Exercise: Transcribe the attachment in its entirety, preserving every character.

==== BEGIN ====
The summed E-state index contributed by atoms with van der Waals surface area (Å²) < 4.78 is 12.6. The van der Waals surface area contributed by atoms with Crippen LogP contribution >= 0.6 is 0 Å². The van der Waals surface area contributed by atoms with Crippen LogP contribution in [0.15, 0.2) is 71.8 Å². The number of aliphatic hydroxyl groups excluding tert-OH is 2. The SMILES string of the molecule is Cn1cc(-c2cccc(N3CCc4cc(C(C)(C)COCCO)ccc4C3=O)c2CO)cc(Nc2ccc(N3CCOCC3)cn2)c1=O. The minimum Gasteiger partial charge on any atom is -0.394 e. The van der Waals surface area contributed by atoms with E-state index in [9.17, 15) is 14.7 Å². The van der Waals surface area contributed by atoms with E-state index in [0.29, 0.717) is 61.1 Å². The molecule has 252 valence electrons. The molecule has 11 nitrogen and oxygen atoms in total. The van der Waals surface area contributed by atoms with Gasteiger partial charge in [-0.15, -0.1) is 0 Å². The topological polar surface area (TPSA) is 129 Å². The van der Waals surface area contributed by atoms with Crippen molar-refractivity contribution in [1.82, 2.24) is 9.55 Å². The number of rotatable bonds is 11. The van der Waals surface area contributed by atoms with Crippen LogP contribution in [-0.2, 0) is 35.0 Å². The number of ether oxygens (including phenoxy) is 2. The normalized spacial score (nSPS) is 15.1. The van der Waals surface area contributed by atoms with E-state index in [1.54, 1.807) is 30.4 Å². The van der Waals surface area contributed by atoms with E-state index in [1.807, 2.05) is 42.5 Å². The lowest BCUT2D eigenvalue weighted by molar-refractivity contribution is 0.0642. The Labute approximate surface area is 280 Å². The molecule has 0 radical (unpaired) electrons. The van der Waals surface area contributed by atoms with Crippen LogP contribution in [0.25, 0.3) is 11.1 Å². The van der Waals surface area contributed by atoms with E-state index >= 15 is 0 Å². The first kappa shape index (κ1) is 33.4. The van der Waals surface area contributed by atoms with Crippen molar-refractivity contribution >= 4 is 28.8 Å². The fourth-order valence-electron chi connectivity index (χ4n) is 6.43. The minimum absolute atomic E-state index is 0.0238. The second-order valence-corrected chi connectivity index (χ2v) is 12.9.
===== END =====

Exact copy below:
The summed E-state index contributed by atoms with van der Waals surface area (Å²) < 4.78 is 12.6. The van der Waals surface area contributed by atoms with Crippen LogP contribution >= 0.6 is 0 Å². The van der Waals surface area contributed by atoms with Crippen LogP contribution in [0.15, 0.2) is 71.8 Å². The number of aliphatic hydroxyl groups excluding tert-OH is 2. The SMILES string of the molecule is Cn1cc(-c2cccc(N3CCc4cc(C(C)(C)COCCO)ccc4C3=O)c2CO)cc(Nc2ccc(N3CCOCC3)cn2)c1=O. The minimum Gasteiger partial charge on any atom is -0.394 e. The van der Waals surface area contributed by atoms with E-state index in [9.17, 15) is 14.7 Å². The van der Waals surface area contributed by atoms with E-state index in [0.29, 0.717) is 61.1 Å². The molecule has 252 valence electrons. The molecule has 11 nitrogen and oxygen atoms in total. The van der Waals surface area contributed by atoms with Gasteiger partial charge in [-0.15, -0.1) is 0 Å². The topological polar surface area (TPSA) is 129 Å². The van der Waals surface area contributed by atoms with Crippen molar-refractivity contribution in [1.82, 2.24) is 9.55 Å². The number of rotatable bonds is 11. The van der Waals surface area contributed by atoms with Crippen LogP contribution in [-0.2, 0) is 35.0 Å². The number of ether oxygens (including phenoxy) is 2. The normalized spacial score (nSPS) is 15.1. The van der Waals surface area contributed by atoms with E-state index in [1.54, 1.807) is 30.4 Å². The van der Waals surface area contributed by atoms with E-state index in [1.807, 2.05) is 42.5 Å². The lowest BCUT2D eigenvalue weighted by molar-refractivity contribution is 0.0642. The Labute approximate surface area is 280 Å². The molecule has 0 radical (unpaired) electrons. The van der Waals surface area contributed by atoms with Crippen LogP contribution in [0.25, 0.3) is 11.1 Å². The van der Waals surface area contributed by atoms with E-state index >= 15 is 0 Å². The first kappa shape index (κ1) is 33.4. The van der Waals surface area contributed by atoms with Crippen molar-refractivity contribution >= 4 is 28.8 Å². The fourth-order valence-electron chi connectivity index (χ4n) is 6.43. The minimum absolute atomic E-state index is 0.0238. The second-order valence-corrected chi connectivity index (χ2v) is 12.9.